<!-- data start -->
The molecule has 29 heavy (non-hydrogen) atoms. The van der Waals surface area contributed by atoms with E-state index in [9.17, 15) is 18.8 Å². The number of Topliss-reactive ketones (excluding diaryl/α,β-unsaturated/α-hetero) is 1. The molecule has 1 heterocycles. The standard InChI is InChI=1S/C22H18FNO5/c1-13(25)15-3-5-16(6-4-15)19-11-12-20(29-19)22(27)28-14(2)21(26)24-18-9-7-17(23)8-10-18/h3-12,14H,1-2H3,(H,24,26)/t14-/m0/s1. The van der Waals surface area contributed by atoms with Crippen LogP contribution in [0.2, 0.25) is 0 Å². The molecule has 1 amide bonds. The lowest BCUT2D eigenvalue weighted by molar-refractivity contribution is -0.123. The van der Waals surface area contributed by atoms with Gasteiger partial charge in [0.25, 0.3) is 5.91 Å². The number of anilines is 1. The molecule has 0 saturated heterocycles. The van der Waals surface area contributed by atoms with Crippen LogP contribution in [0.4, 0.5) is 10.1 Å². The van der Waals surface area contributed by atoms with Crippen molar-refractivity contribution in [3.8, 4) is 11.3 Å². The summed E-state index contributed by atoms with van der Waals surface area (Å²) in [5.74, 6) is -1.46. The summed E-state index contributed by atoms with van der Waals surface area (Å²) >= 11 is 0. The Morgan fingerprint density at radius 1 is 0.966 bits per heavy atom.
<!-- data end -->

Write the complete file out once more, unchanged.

The molecule has 29 heavy (non-hydrogen) atoms. The van der Waals surface area contributed by atoms with E-state index in [9.17, 15) is 18.8 Å². The number of Topliss-reactive ketones (excluding diaryl/α,β-unsaturated/α-hetero) is 1. The molecule has 1 heterocycles. The standard InChI is InChI=1S/C22H18FNO5/c1-13(25)15-3-5-16(6-4-15)19-11-12-20(29-19)22(27)28-14(2)21(26)24-18-9-7-17(23)8-10-18/h3-12,14H,1-2H3,(H,24,26)/t14-/m0/s1. The van der Waals surface area contributed by atoms with Crippen LogP contribution in [0.2, 0.25) is 0 Å². The molecule has 1 amide bonds. The lowest BCUT2D eigenvalue weighted by molar-refractivity contribution is -0.123. The van der Waals surface area contributed by atoms with Gasteiger partial charge in [0.25, 0.3) is 5.91 Å². The number of anilines is 1. The molecule has 0 saturated heterocycles. The van der Waals surface area contributed by atoms with Crippen LogP contribution in [0.4, 0.5) is 10.1 Å². The van der Waals surface area contributed by atoms with Crippen molar-refractivity contribution in [3.8, 4) is 11.3 Å². The summed E-state index contributed by atoms with van der Waals surface area (Å²) in [5.74, 6) is -1.46. The summed E-state index contributed by atoms with van der Waals surface area (Å²) >= 11 is 0. The Morgan fingerprint density at radius 1 is 0.966 bits per heavy atom.